Much speculation exists about why the Kennedy Expressway has such a deep bend at this location, but the most logical answer is because the bedrock at the site is so close to the surface that it is visible in some nearby areas, Moreno says. That’s not ideal for road construction but is beneficial for constructing a foundation for a building, he notes. Bedrock at the construction site is just 10 to 15 ft below grade, so the building will be founded on spread footings with a 2 ft thick mat at the two stair cores to carry the higher loads imposed by the building’s long spans . This arrangement will also provide additional dead load to resist the overturning and sliding forces imposed by the structural system, says Steve Franckowiak, P.E., S.E., a project engineer for Forefront Structural Engineers, Inc. 

Dramatic 30 to 35 ft long cantilevers at either end of the building will be achieved using full-story vertical trusses

Dramatic 30 to 35 ft long cantilevers at either end of the building
will be achieved using full-story vertical trusses. The trusses will
tie into the concrete cores at either end of the building.

The building will be framed in structural steel, two exposed concrete cores at either end. Structural steel was selected as the primary framing material to achieve the building’s complex geometry, which engineers developed using a combination of two- and three-dimensional modeling. “It became clear in the conceptual design that the architect wanted to create a building that was unusual in its geometry, and by using structural steel, we were able to create the cantilevers and diagrid approach to the framing and optimize the use of material,” says Josh Dortzbach, P.E., S.E., a principal of Forefront Structural Engineers, Inc. “It was also a more effective and cost-efficient solution.”

Several cantilevers will be located throughout the building. The columns along the building’s perimeter will be inboard to afford uninterrupted views into and out of the building and to create the corridors, which will cantilever approximately 9 ft from the slab edge by way of moment connections and steel framing. Those cantilevers will also serve as a counterbalance to the structure’s long back spans. The corridor cantilevers “actually helped us on the structural end as well because they allowed us to achieve a longer span in the back span while still optimizing the framing,” Dortzbach says.

Dramatic 30 to 35 ft long cantilevers will be located at either end of the building. The cantilever on the building’s northeast end will follow the shape of the amphitheater, which is located within the building’s resource room (library). That cantilever will be achieved using full-story vertical trusses, hung like a balcony on the side of the building, Dortzbach notes. Full-story trusses normally require a back span, but because the amphitheater will be adjacent to an open area, a back span could not be incorporated into the space. Instead, the roof and floor structure will become tie struts, transmitting all of the tension and compression loads from the cantilever into the cast-in-place concrete core at each end of the building. “That stair core actually acts as a buttress to prevent the whole end of the building from flipping over,” Dortzbach says. The cantilever on the building’s opposite end will be achieved using a similar approach, tying into the core at that location.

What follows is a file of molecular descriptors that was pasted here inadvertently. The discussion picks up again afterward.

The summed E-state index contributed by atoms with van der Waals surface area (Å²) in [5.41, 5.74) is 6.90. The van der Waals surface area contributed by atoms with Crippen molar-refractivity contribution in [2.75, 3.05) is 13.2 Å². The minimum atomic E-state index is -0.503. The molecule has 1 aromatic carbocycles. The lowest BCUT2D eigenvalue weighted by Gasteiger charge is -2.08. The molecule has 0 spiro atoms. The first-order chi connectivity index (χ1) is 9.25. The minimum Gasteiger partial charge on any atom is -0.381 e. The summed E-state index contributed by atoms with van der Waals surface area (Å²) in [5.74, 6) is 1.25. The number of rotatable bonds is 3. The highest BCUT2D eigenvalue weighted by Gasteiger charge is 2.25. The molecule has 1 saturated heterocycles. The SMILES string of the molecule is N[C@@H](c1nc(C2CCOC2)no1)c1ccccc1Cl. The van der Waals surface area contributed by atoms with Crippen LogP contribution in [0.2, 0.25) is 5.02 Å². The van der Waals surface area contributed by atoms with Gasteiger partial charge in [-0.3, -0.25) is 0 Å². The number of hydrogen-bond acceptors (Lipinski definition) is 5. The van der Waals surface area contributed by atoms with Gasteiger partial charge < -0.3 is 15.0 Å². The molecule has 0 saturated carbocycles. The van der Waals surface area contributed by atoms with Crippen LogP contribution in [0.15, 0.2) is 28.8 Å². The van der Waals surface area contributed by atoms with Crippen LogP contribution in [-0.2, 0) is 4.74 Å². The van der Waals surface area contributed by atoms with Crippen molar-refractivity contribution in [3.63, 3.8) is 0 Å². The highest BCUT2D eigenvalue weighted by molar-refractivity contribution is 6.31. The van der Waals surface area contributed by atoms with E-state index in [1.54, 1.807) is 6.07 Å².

One of the building’s most eye-catching features will be the sunscreen fins that stripe its curtainwall facade. The fins are designed to limit solar gain on the building, which is expected to achieve a gold rating in the U.S. Green Building Council’s Leadership in Energy and Environmental Design program—while also expressing the spirit of the university. One side of the fins will be gold and the other side will be royal blue—NEIU’s colors. The fins will enhance the building’s billboard effect, appearing gold when people drive into the city and blue as they leave the city. “The building takes on a very different feeling from morning inbound to afternoon departure, so within a day’s time you will have experienced both sides of the university, if you will,” Moreno says. “Hopefully, it becomes almost like a movie trailer [and is] enough of a snippet of information to eventually get you to exit that off ramp ... to check out what’s going on with Northeastern.”

Construction of El Centro is well under way, completion anticipated in time for fall classes in September. The building will provide El Centro’s students with a state-of-the-art education center and be a new public face of the university overall. “This visibility will draw our name into the limelight so that we will continue to attract more students in the future to all of our campuses,” Hahs says. “We wanted [a building] that was wonderful, dramatic, a visual of the future, unusual—and we have gotten that. It’s a real sense of celebration.”